The other problem with rules is that they are brittle. Teams of lawyers will comb through whatever the FCC finally publishes and find any loopholes. There will be defined bright lines going forward and, make no mistake, ISPs will now get as close to those lines as they can. Whatever the Internet's rough consensus of "acceptable" was before, it's about to be thrown out in favor of a set of rules written by lawyers. Ironically, that may end up resulting in a regulated network that is less neutral than what we have today.

What I Wish the FCC Had Done

Setting aside political realities, I wish the FCC had done something quite different today. In my ideal alternate universe the FCC chairman would have given something like the following speech:

The Internet is one of the greatest inventions in human history. What has made the Internet great is that anyone, anywhere can publish an idea and reach a global audience. Incumbent on us preserving that Internet ideal is that the providers that make up the Internet not discriminate against one idea or another; not favor one byte flowing across their network or disfavor another. This principle of network neutrality is core to the continued success of the Internet.

We, as the FCC, are stewards of the communications systems in the United States. The policies of the United States also serve as a precedent for network regulators throughout the rest world. As such, when we act, we must do so with extreme care. To date, the Internet has been governed by a consensus-drive, bottom-up approach. That approach has succeeded in creating the most open, accessible network in human history. Our actions should serve to strengthen, not replace, that approach.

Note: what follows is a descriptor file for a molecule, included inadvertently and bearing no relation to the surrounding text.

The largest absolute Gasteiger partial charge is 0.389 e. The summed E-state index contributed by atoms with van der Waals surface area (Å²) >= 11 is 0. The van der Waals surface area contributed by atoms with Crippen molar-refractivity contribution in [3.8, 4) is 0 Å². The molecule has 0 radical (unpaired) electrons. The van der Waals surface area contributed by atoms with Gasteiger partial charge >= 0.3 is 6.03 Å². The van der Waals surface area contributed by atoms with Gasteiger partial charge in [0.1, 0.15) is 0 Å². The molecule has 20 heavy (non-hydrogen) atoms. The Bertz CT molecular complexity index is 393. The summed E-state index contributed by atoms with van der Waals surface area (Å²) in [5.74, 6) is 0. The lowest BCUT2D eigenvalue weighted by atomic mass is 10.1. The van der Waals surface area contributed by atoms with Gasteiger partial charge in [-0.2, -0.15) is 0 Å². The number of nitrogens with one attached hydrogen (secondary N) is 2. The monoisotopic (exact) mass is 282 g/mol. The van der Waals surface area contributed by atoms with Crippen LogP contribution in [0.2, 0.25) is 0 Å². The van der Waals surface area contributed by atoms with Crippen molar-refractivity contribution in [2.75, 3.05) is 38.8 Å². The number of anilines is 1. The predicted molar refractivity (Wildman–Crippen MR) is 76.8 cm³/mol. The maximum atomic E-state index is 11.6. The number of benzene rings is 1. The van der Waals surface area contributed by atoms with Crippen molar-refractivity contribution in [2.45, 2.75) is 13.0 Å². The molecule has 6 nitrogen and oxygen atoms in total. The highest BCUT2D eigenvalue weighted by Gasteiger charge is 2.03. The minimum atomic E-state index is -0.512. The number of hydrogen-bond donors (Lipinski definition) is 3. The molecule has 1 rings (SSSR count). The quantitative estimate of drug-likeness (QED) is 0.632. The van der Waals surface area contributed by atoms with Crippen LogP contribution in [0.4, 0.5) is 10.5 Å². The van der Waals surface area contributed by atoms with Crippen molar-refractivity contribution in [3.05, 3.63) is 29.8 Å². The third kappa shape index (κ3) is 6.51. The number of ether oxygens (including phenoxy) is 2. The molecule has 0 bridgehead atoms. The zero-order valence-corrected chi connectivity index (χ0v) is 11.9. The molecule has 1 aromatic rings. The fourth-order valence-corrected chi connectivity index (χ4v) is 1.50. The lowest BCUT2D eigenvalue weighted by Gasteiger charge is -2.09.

That said, there are real concerns about the increasing market power of Internet Service Providers. These providers hold a 100% monopoly on delivering content to each of their customers. Abusing that monopoly position is unacceptable and we, as the FCC, will not tolerate it. We hold, under Title II of the Federal Communications Act, broad powers to crack down on providers that are abusing their trusted position on the network. If we find abuses, ISPs be warned: we will not hesitate to use the full extent of our power.

Today, we are articulating a simple standards on network neutrality to which all ISPs will be held:

  • Providers should not discriminate against or for any byte flowing across their network
  • Providers should continue to invest in their networks to provide higher quality of service across the entire Internet
  • Providers should not offer so-called "fast lanes" that content providers may purchase in order to favor their own content

To monitor compliance with this standard, I have hired a team of 100 investigators who will be fielding complaints around the clock from consumers and businesses about ISPs that fail to live up to these standards. We will take allegations of ISPs that do not follow these standards seriously and investigate them to the fullest extent. Non-neutral networks will be put through the equivalent of a legal root canal. And if we find that our current legal framework does not offer the tools to remedy abuses, make no mistake that we can and will act quickly under our full powers of Title II. To ISPs: you're on notice. To Internet users: we will be vigilant.

Oliver Wheeler Dingo

Now, of course, that would satisfy no one. John Oliver would take to his HBO show to yet again call Chairman Wheeler a do-nothing "dingo." But, I have a hunch, ISPs would actually act more cautiously and self-police out of fear they incur the full wrath of an FCC armed with specific consumer complaints. The risk of setting bad rules with their unintended consequences would be diminished. And, for at least a bit longer, we may preserve the Internet miracle: where technologists make decisions from the bottom up by rough consensus and running code, guided by the principle that any idea from anyone should be able to reach a global audience.